SOA also involves two fundamental business changes that IT historically doesn't have the clout to make happen: One is the sharing of processes across political fiefdoms that fear loss of control. The other is that SOA requires a rethinking of fundamental processes, which is not only hard but also challenges established practices, resource allocations, political power, and so on.
At the management and staff levels, the people requirements for successful SOA are even more fundamental. Although many would love to have the existing team drive them to the new world of SOA, the harsh truth is that many in that team won't have the skills or the aptitude. You need to make some hard decisions up front as to who will take you forward. This means you must replace people or you must augment staff. Either approach is costly.
Many companies employ mentors or consultants to help learn the new ways of SOA. Others invest in SOA training, or even bring in entirely new teams as either consultants or employees to assist in "the change."
No matter what you do, never, ever try to drive SOA with the wrong people; it just won't work.
Processes: SOA requires a change in how you develop, manage, and test applications
Approaching SOA means changing how you approach architecture and systems development. In the past, many companies have approached systems by dragging whatever seemed cool at the time into the enterprise to solve a tactical problem. Of course, tactical problems lead to other tactical problems, and these companies kept digging a deeper hole in terms of architectural complexity and efficiency.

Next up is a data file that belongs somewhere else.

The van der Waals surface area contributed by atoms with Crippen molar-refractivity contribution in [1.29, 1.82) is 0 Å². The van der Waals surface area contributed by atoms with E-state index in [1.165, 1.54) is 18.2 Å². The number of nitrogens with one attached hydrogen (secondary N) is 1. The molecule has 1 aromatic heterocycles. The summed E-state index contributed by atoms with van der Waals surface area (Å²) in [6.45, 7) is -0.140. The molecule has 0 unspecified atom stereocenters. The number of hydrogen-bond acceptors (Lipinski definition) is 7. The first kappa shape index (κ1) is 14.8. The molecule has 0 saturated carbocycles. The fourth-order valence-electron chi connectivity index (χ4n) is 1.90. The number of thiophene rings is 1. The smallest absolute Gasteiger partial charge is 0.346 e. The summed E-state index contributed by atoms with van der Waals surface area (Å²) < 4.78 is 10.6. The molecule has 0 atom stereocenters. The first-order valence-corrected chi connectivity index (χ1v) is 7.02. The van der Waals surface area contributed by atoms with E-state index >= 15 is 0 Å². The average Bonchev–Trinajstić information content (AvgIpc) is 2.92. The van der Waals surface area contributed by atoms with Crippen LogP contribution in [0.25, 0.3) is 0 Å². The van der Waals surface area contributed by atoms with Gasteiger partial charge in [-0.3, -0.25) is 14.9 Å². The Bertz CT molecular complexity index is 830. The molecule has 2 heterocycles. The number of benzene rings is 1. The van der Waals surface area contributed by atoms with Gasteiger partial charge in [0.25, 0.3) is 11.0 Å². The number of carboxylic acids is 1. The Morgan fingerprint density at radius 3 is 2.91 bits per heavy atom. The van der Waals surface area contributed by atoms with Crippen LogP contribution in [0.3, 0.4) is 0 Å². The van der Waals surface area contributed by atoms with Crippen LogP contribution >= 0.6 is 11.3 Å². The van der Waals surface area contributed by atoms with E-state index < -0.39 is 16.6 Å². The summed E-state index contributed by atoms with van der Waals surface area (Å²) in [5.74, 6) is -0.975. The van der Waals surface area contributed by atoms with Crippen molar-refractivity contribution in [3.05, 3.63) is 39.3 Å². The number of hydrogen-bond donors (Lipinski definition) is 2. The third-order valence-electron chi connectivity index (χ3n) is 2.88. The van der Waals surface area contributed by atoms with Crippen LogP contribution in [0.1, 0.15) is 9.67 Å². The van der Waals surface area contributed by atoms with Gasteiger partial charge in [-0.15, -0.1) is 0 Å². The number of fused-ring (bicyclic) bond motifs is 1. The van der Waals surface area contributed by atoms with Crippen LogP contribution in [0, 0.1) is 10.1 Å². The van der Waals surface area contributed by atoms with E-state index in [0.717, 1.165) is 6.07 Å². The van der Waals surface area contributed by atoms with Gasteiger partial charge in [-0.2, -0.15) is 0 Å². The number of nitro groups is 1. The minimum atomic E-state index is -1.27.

Thus, you need to approach SOA using a well-thought-out, practical process that lets you break the architectural domain down to a functional primitive, then build it back up again as a SOA. Unless you're the smallest of enterprises, you also need to break these domains into achievable chunks that can be worked on in sequence, or later in parallel.
Then it's time to do some real work, including looking at the information within the problem domain, meaning application semantics and metadata. This takes a ton of work, because most enterprises typically don't have a good semantic-level understanding of their enterprise systems. Thus, this effort is usually not a process of reviewing common artifacts, but of creating new ones. Many SOA efforts skip this step, which cripples what they end up delivering.
From the information step, you move to the services: defining existing and new services that will make up your SOA. This is all about figuring out what you have, determining what you need, and then normalizing the services into a usable and well-defined grid. You need to make sure you define and document the services, and then link them back to the metadata model you've created.
Keep in mind that most of your services will be existing services, externalized through some sort of middleware mechanism. Most people think SOA is about building all-new services, but that's almost never the case. Many SOA efforts fail because they become excuses to reinvent the wheel, not solve pressing business needs.